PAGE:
Barton Helps Ex-Inmates Return to Life

Susan Burton, a woman described as the Harriet Tubman of her time, wants the fight to end the disproportionate amount of Black women in the criminal justice system to start with housing.

Barton, the founder of A New Way of Life Re-Entry Project (ANWOL), gave her expert opinion as a formerly incarcerated woman at the Sojourner Truth Legacy Project Town Hall: Black Women & Girls in the U.S. Criminal Justice System: School to Prison Pipeline on Wednesday, Sept. 20 during the Congressional Black Caucus Foundation’s 47th Annual Legislative Conference at the Walter E. Washington Convention Center in northwest D.C.

“I was in and out of prison for 20 years before I found help. When I was released the last time, the guard said, ‘you’ll be back, we’ll have a bed waiting for you,’ and I said no, I won’t come back,” Barton recalled.

“But deep down inside I prayed that I wouldn’t spend all my life caged and chained up,” she said.

Born and raised in Los Angeles, Barton had a stable life with her son K.K., until one day at the age of 5, while playing outside K.K. was hit by a car and ultimately died.

Barton’s son’s death sparked the chain of events that led her to spending nearly two decades in prison.

“After his death I just unraveled and crumbled. I began to drink and that escalated to using illegal drugs.”

Upon being released for the last time Barton told the audience about her will to get on her feet and how the community made it possible.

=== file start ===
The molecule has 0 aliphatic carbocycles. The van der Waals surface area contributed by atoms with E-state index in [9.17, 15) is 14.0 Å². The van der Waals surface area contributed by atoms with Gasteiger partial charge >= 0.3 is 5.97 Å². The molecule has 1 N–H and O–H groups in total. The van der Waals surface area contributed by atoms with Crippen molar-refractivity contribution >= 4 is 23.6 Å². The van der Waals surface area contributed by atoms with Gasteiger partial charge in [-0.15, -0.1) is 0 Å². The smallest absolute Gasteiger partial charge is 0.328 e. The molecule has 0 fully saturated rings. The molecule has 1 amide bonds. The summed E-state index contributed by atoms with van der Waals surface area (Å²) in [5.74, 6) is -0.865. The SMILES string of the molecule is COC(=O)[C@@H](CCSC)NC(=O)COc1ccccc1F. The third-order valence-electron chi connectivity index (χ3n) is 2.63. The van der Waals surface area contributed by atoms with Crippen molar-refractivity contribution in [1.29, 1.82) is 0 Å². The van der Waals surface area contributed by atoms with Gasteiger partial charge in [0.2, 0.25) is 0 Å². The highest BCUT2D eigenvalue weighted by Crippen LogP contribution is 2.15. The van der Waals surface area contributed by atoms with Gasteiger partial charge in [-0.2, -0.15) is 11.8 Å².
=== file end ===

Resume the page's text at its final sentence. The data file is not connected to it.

“After I found help in the community, I was able to get on my feet,” she said. “I got a job, worked, saved money and I got a house.”

Barton would often go down to a familiar bus station in skid row and wait for women who carried the signs of being incarcerated like manila envelopes, plain clothes and prison jeans.

“I’d say to them, ‘hey girl, I have a house if you need to come,'” she said. “I knew hundreds of women who just needed the support to get on their feet and not return to prison. Since I opened the doors at A New Way of Life we’ve gone from one house to five houses, and we’ve helped over a thousand women come back into the community.”

Barton stressed at the conference the importance of the incarceration crisis in America and how she’s doing her part to help end it.

“The recidivism rate in California is about 75 percent. Last year at A New Way of Life, we flipped that number. Our recidivism rate is 13 percent,” she said.

With the number of Black women in the U.S. prison population rising every day, Barton believes the work that she does with providing shelter has to continue no matter what.

“When I see a woman getting the support she needs to make her life better thereby making her child’s life better it’s helping the entire community,” she said. “You think about the generations to come and how we are changing that. It’s a vicious cycle to return to an environment that led to your incarceration and that’s the cycle I’m trying to break, that we must break.”

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Sarafina Wright –Washington Informer Staff Writer

Sarafina Wright is a staff writer at the Washington Informer where she covers business, community events, education, health and politics. She also serves as the editor-in-chief of the WI Bridge, the Informer’s millennial publication. A native of Charlotte, North Carolina, she attended Howard University, receiving a Bachelor of Arts in Journalism. A proud southern girl, her lineage can be traced to the Gullah people inhabiting the low-country of South Carolina. The history of the Gullah people and the Geechee Dialect can be found on the top floor of the National Museum of African American History and Culture. In her spare time she enjoys watching either college football or the Food Channel and experimenting with make-up. When she’s not writing professionally she can be found blogging at E-mail: Social Media Handles: Twitter: @dreamersexpress, Instagram: @Sarafinasaid, Snapchat: @Sarafinasaid

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